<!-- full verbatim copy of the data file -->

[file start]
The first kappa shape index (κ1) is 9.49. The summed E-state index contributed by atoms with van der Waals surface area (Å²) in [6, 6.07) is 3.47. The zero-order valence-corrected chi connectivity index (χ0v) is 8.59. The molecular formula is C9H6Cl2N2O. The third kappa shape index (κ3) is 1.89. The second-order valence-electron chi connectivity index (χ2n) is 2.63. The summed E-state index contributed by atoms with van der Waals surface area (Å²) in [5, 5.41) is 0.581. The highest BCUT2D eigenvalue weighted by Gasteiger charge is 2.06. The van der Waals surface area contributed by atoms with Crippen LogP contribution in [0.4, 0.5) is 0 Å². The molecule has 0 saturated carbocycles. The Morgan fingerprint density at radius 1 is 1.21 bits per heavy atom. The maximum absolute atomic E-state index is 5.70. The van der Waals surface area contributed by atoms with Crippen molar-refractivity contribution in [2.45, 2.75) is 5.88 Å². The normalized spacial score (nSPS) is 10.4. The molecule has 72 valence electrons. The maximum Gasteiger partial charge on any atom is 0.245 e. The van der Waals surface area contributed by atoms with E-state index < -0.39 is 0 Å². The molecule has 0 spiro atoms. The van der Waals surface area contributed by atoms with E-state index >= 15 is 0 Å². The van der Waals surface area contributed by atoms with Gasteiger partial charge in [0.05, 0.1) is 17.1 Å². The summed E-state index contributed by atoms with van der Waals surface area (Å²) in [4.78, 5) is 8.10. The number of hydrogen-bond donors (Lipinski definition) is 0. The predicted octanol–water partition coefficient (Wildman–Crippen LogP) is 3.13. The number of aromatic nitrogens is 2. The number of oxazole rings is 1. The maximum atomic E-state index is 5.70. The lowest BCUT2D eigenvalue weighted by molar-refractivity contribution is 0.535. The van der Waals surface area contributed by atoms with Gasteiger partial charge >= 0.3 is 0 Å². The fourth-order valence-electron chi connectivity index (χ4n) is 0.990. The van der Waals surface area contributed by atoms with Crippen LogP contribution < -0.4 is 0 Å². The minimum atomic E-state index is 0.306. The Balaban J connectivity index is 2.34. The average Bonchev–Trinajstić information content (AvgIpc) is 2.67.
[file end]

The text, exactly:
The first kappa shape index (κ1) is 9.49. The summed E-state index contributed by atoms with van der Waals surface area (Å²) in [6, 6.07) is 3.47. The zero-order valence-corrected chi connectivity index (χ0v) is 8.59. The molecular formula is C9H6Cl2N2O. The third kappa shape index (κ3) is 1.89. The second-order valence-electron chi connectivity index (χ2n) is 2.63. The summed E-state index contributed by atoms with van der Waals surface area (Å²) in [5, 5.41) is 0.581. The highest BCUT2D eigenvalue weighted by Gasteiger charge is 2.06. The van der Waals surface area contributed by atoms with Crippen LogP contribution in [0.4, 0.5) is 0 Å². The molecule has 0 saturated carbocycles. The Morgan fingerprint density at radius 1 is 1.21 bits per heavy atom. The maximum absolute atomic E-state index is 5.70. The van der Waals surface area contributed by atoms with Crippen molar-refractivity contribution in [2.45, 2.75) is 5.88 Å². The normalized spacial score (nSPS) is 10.4. The molecule has 72 valence electrons. The maximum Gasteiger partial charge on any atom is 0.245 e. The van der Waals surface area contributed by atoms with E-state index < -0.39 is 0 Å². The molecule has 0 spiro atoms. The van der Waals surface area contributed by atoms with E-state index >= 15 is 0 Å². The van der Waals surface area contributed by atoms with Gasteiger partial charge in [0.05, 0.1) is 17.1 Å². The summed E-state index contributed by atoms with van der Waals surface area (Å²) in [4.78, 5) is 8.10. The number of hydrogen-bond donors (Lipinski definition) is 0. The predicted octanol–water partition coefficient (Wildman–Crippen LogP) is 3.13. The number of aromatic nitrogens is 2. The number of oxazole rings is 1. The maximum atomic E-state index is 5.70. The lowest BCUT2D eigenvalue weighted by molar-refractivity contribution is 0.535. The van der Waals surface area contributed by atoms with Gasteiger partial charge >= 0.3 is 0 Å². The fourth-order valence-electron chi connectivity index (χ4n) is 0.990. The van der Waals surface area contributed by atoms with Crippen LogP contribution < -0.4 is 0 Å². The minimum atomic E-state index is 0.306. The Balaban J connectivity index is 2.34. The average Bonchev–Trinajstić information content (AvgIpc) is 2.67.